Wally gives Russ a mitt, with a loving inscription burned into it. He realizes his scheme to catch the ball is over, but he no longer cares. He’s just happy to spend time watching the game with Russ. On the mound, Sykes is getting tired. After getting nailed in the elbow by a ball, he’s relieved. Unwilling to give up even though his father has, Russ thinks the pitcher relieving Sykes will pitch Bonds a homerun, and that homerun will go right into the Dodgers’ bullpen. Wally sneaks into the bullpen, where he meets up with Sykes. They make amends for Wally’s unethical behavior. Bonds hits a homerun in the opposite direction of the bullpen; Wally isn’t concerned. However, it hits the foul pole and bounces—right into the bullpen, where Wally catches it with the mitt he got for Russ.
Wally tries to get back to Russ through a sea of reporters. He barely manages to slip the ball to Russ before being hauled off by police. He’s sent to a minimum-security prison. Russ visits him at the first opportunity and reluctantly explains that he sold the ball for millions. Of course, it wasn’t the real homerun ball—it was a ball he had signed earlier by Barry Bonds. Russ still has the actual ball.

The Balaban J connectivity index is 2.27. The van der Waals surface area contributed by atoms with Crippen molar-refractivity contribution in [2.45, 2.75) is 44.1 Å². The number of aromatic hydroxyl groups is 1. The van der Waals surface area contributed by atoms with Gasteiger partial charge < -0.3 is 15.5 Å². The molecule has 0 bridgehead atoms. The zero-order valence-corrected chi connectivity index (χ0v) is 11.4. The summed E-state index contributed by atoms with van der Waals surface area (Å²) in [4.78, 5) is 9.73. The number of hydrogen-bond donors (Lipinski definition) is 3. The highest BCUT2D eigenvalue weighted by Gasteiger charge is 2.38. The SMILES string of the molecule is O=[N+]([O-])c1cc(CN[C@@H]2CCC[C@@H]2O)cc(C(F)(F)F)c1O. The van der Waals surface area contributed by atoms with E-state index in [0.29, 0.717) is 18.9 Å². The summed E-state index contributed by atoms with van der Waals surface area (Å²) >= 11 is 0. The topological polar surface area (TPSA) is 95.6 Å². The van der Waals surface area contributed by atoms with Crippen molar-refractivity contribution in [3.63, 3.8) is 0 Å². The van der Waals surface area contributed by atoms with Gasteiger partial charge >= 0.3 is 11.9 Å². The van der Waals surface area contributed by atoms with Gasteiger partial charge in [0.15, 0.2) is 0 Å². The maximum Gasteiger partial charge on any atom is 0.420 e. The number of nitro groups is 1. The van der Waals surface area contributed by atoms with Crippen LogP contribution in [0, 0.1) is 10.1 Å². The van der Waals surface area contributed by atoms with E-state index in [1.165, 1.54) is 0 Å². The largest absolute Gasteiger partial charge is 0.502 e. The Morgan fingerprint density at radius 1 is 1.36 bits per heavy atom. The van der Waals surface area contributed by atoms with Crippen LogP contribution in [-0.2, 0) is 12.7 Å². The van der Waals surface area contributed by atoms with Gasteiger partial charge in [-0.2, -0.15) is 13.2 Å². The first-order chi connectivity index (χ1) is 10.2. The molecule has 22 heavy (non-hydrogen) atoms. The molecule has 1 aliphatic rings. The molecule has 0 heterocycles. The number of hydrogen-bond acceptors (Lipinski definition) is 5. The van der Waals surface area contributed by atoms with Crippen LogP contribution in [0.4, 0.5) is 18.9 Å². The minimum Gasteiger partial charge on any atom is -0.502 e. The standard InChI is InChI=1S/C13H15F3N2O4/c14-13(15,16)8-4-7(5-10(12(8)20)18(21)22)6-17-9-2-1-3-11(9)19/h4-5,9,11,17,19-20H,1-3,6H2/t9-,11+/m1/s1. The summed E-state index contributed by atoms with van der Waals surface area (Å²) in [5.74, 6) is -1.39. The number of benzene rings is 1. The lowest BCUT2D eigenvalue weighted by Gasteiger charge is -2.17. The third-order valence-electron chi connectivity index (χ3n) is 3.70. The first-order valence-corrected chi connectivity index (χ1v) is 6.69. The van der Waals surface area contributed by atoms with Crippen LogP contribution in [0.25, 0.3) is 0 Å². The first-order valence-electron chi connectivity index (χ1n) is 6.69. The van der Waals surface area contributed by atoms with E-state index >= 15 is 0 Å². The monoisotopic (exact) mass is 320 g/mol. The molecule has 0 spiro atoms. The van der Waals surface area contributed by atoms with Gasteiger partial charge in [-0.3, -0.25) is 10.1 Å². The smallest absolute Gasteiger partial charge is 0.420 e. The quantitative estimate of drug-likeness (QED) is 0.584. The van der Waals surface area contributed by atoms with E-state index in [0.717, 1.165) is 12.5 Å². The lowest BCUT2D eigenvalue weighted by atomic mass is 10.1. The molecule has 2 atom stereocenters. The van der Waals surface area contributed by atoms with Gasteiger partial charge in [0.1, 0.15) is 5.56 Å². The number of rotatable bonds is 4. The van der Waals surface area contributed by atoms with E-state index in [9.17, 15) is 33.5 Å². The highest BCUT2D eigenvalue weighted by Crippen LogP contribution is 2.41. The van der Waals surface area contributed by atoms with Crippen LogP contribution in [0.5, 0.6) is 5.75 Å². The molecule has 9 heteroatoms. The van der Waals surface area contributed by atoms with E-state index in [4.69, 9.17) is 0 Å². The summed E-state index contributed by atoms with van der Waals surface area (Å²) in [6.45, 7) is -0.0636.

There are a lot of really nice moments here, and quite a few twists and turns in the story that transcend the average sports movie, even while it fits very comfortably in the genre. There’s nothing here that could be called bad, but there are a few things that could be better. While well-written overall, there are a few moments where the dialogue relies a little too heavy on clichés, and other moments where it’s pretty on-the-nose. This speaks to one of the few major problems here: the characters, while interesting in the broad strokes they’re given, are never really dug into deeply. They’re all interesting enough that I wanted to know more, but we never really get it.